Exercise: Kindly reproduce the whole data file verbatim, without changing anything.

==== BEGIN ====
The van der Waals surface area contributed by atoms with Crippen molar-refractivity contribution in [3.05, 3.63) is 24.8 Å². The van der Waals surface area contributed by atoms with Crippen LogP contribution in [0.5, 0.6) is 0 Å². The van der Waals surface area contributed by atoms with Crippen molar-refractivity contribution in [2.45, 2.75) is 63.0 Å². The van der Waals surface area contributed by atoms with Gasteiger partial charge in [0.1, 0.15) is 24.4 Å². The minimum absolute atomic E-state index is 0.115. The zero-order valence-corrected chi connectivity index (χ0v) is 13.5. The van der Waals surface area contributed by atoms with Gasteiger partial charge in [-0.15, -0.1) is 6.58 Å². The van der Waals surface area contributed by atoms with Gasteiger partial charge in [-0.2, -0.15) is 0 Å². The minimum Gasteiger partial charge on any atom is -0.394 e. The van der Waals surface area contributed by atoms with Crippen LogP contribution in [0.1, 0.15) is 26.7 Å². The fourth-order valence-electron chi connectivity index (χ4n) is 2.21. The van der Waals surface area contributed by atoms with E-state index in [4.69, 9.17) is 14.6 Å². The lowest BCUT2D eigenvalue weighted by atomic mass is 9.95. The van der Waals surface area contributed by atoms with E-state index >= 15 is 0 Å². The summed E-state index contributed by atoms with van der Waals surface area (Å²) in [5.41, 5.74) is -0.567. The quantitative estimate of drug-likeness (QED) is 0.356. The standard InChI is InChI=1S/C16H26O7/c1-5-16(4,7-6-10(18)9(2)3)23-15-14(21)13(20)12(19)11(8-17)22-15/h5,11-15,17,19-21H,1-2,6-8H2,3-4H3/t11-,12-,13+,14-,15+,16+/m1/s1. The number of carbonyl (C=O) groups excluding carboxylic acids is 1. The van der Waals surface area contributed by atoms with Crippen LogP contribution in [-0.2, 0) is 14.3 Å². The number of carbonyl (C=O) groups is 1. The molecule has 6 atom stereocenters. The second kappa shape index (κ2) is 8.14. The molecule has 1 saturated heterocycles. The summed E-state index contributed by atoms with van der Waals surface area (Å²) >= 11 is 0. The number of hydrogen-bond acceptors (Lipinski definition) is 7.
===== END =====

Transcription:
The van der Waals surface area contributed by atoms with Crippen molar-refractivity contribution in [3.05, 3.63) is 24.8 Å². The van der Waals surface area contributed by atoms with Crippen LogP contribution in [0.5, 0.6) is 0 Å². The van der Waals surface area contributed by atoms with Crippen molar-refractivity contribution in [2.45, 2.75) is 63.0 Å². The van der Waals surface area contributed by atoms with Gasteiger partial charge in [0.1, 0.15) is 24.4 Å². The minimum absolute atomic E-state index is 0.115. The zero-order valence-corrected chi connectivity index (χ0v) is 13.5. The van der Waals surface area contributed by atoms with Gasteiger partial charge in [-0.15, -0.1) is 6.58 Å². The van der Waals surface area contributed by atoms with Gasteiger partial charge in [-0.2, -0.15) is 0 Å². The minimum Gasteiger partial charge on any atom is -0.394 e. The van der Waals surface area contributed by atoms with Crippen LogP contribution in [0.1, 0.15) is 26.7 Å². The fourth-order valence-electron chi connectivity index (χ4n) is 2.21. The van der Waals surface area contributed by atoms with E-state index in [4.69, 9.17) is 14.6 Å². The lowest BCUT2D eigenvalue weighted by atomic mass is 9.95. The van der Waals surface area contributed by atoms with E-state index >= 15 is 0 Å². The summed E-state index contributed by atoms with van der Waals surface area (Å²) in [5.41, 5.74) is -0.567. The quantitative estimate of drug-likeness (QED) is 0.356. The standard InChI is InChI=1S/C16H26O7/c1-5-16(4,7-6-10(18)9(2)3)23-15-14(21)13(20)12(19)11(8-17)22-15/h5,11-15,17,19-21H,1-2,6-8H2,3-4H3/t11-,12-,13+,14-,15+,16+/m1/s1. The number of carbonyl (C=O) groups excluding carboxylic acids is 1. The van der Waals surface area contributed by atoms with Crippen LogP contribution in [-0.2, 0) is 14.3 Å². The number of carbonyl (C=O) groups is 1. The molecule has 6 atom stereocenters. The second kappa shape index (κ2) is 8.14. The molecule has 1 saturated heterocycles. The summed E-state index contributed by atoms with van der Waals surface area (Å²) >= 11 is 0. The number of hydrogen-bond acceptors (Lipinski definition) is 7.